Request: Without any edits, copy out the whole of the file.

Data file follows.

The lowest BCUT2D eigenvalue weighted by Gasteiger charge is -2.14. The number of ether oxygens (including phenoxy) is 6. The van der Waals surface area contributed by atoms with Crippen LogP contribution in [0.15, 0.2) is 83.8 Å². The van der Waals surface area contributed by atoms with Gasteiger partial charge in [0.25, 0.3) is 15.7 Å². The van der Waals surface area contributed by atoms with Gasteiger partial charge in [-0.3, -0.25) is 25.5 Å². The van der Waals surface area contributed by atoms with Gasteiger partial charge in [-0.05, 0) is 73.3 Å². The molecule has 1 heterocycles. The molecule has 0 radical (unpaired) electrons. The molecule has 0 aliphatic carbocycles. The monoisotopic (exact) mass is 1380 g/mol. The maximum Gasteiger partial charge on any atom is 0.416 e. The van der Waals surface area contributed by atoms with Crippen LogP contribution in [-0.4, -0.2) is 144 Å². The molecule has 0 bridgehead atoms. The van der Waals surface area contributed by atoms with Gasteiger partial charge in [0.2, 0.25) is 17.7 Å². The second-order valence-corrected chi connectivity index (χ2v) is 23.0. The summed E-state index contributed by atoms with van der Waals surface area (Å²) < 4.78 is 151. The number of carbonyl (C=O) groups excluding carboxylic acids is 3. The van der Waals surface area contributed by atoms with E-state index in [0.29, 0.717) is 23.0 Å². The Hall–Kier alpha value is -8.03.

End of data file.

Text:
The lowest BCUT2D eigenvalue weighted by Gasteiger charge is -2.14. The number of ether oxygens (including phenoxy) is 6. The van der Waals surface area contributed by atoms with Crippen LogP contribution in [0.15, 0.2) is 83.8 Å². The van der Waals surface area contributed by atoms with Gasteiger partial charge in [0.25, 0.3) is 15.7 Å². The van der Waals surface area contributed by atoms with Gasteiger partial charge in [-0.3, -0.25) is 25.5 Å². The van der Waals surface area contributed by atoms with Gasteiger partial charge in [-0.05, 0) is 73.3 Å². The molecule has 1 heterocycles. The molecule has 0 radical (unpaired) electrons. The molecule has 0 aliphatic carbocycles. The monoisotopic (exact) mass is 1380 g/mol. The maximum Gasteiger partial charge on any atom is 0.416 e. The van der Waals surface area contributed by atoms with Crippen LogP contribution in [-0.4, -0.2) is 144 Å². The molecule has 0 bridgehead atoms. The van der Waals surface area contributed by atoms with Gasteiger partial charge in [0.2, 0.25) is 17.7 Å². The second-order valence-corrected chi connectivity index (χ2v) is 23.0. The summed E-state index contributed by atoms with van der Waals surface area (Å²) < 4.78 is 151. The number of carbonyl (C=O) groups excluding carboxylic acids is 3. The van der Waals surface area contributed by atoms with E-state index in [0.29, 0.717) is 23.0 Å². The Hall–Kier alpha value is -8.03.